They had heard Greenville was a cool place and suspected maybe a young scene with bookstores and coffee shops, but it surprised them with its busy city holiday vibe. Young, sure, single and coupled, families with kids, floating clumps of spectrum-haired teenagers, and people their age and older on the sidewalks and in decorated stores and restaurants. Their hotel was joyful with twinkling Christmas trees, red-vested carolers, and bathed with lots of natural daytime light in the lobby. For Davis their interracial aspect did cause more anxiety out of town. He hardly saw other black people except some hotel workers and the cooks in the kitchen of the restaurant where they had lunch that first day. None were among the diners, and few were among the shoppers going in and out of the various stores.
Exploring, they walked to a park that featured a river right downtown. Delightful. At one point, briefly, he lost Laney there when he stopped to read a plaque about a Civil War event and she walked on to watch the water rush by. He looked up and couldn’t find her among the other people sitting on rocks and benches and standing along the river’s hilly bank. But then she turned to him on the bank and her smile ignited his. Happy recognition and reunion. Privately, he was startled to realize she could disappear or be so suddenly absorbed among others. But it happened again the same day when they separated in a many-sectioned store that sold a confusing assemblage of goods—clothing, candles, colorful metal water bottles, silver and beaded picture frames, artisanal jams and relishes, jewelry, books, undersized block-print greeting cards. While Davis tried on hats in one room, Laney roamed other rooms. He sought her out for her opinion about a cap, dark tweed with a snap brim and a buckle in the back, but he couldn’t find her. Room after room, he carried the cap. Blonde women, similarly shaped, in quilted jackets and blue jeans and boots, shopped in all of them. From behind, they all looked like Laney, and even from the front if he didn’t focus hard on their faces. There was something of a bad dream about it, a little funny while awake, like the recurring dream when he had to walk for miles at night searching for his car. Except this was daytime, and not even shadows dimmed the store, overhead light falling equally on everything, brightening already bright strands of tinsel strung among the merchandise. At the river, she had reappeared rather quickly but now a panicked, stranded feeling edged closer. As he stepped over thresholds, from one bright room to another, he imagined the store was populated with a disproportionate abundance of yellow parrots, lighting on shelves of hot sauces, pillows, and coffee table books, and on racks of T‑shirts and coats and cartoony socks. So much sameness among so much variety. He decided to go outside and come back in with a fresh perspective. Maybe Laney was out there, anyway, on the sidewalk. First, he needed to return the cap to its rack. It was back with the hats that he saw her, relief washing away the lost, panicky feeling, but not the embarrassing comedy of his failure to pick her out of the crowd.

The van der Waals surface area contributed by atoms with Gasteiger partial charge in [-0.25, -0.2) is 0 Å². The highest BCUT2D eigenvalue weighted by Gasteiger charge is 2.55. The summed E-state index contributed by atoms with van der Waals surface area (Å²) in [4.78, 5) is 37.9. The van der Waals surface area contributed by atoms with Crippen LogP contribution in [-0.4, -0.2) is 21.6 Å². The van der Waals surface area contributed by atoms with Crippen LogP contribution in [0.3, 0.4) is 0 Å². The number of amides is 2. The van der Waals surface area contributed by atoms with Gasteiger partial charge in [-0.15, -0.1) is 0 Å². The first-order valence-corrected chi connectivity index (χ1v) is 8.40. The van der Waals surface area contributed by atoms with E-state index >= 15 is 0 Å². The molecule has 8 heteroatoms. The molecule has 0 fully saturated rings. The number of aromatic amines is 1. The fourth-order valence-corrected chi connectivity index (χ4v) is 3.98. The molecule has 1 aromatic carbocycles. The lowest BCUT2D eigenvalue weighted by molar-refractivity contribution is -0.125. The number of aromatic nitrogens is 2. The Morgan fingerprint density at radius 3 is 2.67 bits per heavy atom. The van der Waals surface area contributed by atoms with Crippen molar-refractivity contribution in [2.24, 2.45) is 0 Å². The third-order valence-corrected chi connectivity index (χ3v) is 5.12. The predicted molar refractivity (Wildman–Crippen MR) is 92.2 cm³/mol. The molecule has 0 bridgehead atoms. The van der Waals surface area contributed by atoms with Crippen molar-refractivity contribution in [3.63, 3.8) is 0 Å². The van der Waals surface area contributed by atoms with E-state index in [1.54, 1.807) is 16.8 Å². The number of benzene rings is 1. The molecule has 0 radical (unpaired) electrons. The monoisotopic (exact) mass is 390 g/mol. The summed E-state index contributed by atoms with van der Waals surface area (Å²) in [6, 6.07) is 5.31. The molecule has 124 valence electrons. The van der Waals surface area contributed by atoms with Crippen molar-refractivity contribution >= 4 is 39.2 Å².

She didn’t like the hat he’d chosen, at least not as he wore it. “Thug?” she said grimacing, prettily, as she had that first time he saw her at the Dean’s party. But she did like the book she was holding, photographs of birds. “Cool,” he said, and flipped through the glossy pages that, of course, fluttered like wings and fanned his hot face. He thought, how kismet would it be if he found there a yellow parrot. When he found a page with lots of them, blue and green ones too, all smothering some spindly tropical tree, he looked at her and smirked, but as he closed the book and returned it to her, this time she wouldn’t know why.
John Holman is the author of Squabble and Other Stories, Luminous Mysteries, and Triangle Ray. His work has appeared in many journals and anthologies. He teaches writing at Georgia State University.